Phenotypic enhancement of longevity by environmental urea in Drosophila melanogaster.
- Author(s): Joshi, A
- Shiotsugu, J
- Mueller, LD
- et al.
Published Web Locationhttps://doi.org/10.1016/0531-5565(96)00003-4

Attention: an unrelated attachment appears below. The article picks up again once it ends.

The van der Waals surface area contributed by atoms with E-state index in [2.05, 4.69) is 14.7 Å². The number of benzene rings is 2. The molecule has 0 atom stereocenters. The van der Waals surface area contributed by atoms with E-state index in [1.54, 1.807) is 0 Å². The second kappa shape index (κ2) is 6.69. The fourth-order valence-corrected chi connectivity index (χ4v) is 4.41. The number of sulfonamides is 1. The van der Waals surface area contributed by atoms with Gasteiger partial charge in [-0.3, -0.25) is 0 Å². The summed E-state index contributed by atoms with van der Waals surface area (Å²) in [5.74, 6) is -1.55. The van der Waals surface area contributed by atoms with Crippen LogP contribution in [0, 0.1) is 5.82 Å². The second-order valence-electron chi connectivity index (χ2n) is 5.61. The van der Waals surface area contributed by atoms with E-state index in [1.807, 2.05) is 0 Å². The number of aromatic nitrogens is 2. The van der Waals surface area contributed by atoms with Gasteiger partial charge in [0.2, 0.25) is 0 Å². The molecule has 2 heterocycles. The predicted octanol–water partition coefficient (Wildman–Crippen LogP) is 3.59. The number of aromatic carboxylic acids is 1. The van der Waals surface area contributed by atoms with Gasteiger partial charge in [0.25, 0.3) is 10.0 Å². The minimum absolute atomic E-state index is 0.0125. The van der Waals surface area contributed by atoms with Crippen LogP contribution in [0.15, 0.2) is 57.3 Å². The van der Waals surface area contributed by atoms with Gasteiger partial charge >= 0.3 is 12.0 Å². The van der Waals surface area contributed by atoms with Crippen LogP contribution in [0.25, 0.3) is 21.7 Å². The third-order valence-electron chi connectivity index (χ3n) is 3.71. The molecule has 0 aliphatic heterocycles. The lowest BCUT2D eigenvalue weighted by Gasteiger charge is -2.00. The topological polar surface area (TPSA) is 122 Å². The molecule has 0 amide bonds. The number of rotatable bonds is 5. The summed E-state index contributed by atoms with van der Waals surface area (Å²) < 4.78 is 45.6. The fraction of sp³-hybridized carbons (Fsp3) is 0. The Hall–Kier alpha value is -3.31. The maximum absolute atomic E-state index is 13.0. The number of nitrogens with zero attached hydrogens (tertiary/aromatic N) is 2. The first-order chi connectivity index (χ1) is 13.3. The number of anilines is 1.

The phenotypic enhancement of longevity through a variety of environmental treatments, including dietary manipulations, has been observed in various species of animals, both vertebrate and invertebrate. Elucidating the mechanisms underlying such effects has provided insights into the physiological processes contributing to the determination of lifespan. Here, we report the enhancement of longevity in adult Drosophila melanogaster maintained on food supplemented with urea, a metabolic waste product occurring naturally in Drosophila cultures, especially at high larval densities. The impact of urea on longevity is shown to be through a decrease in the age-independent parameter (A) of the Gompertz equation, rather than the age-dependent parameter (alpha), which reflects the "rate of aging." We also present evidence suggesting that the urea-induced increase in longevity is mediated exclusively through a reduction in some aspect(s) of reproduction in adult flies maintained on urea-supplemented food.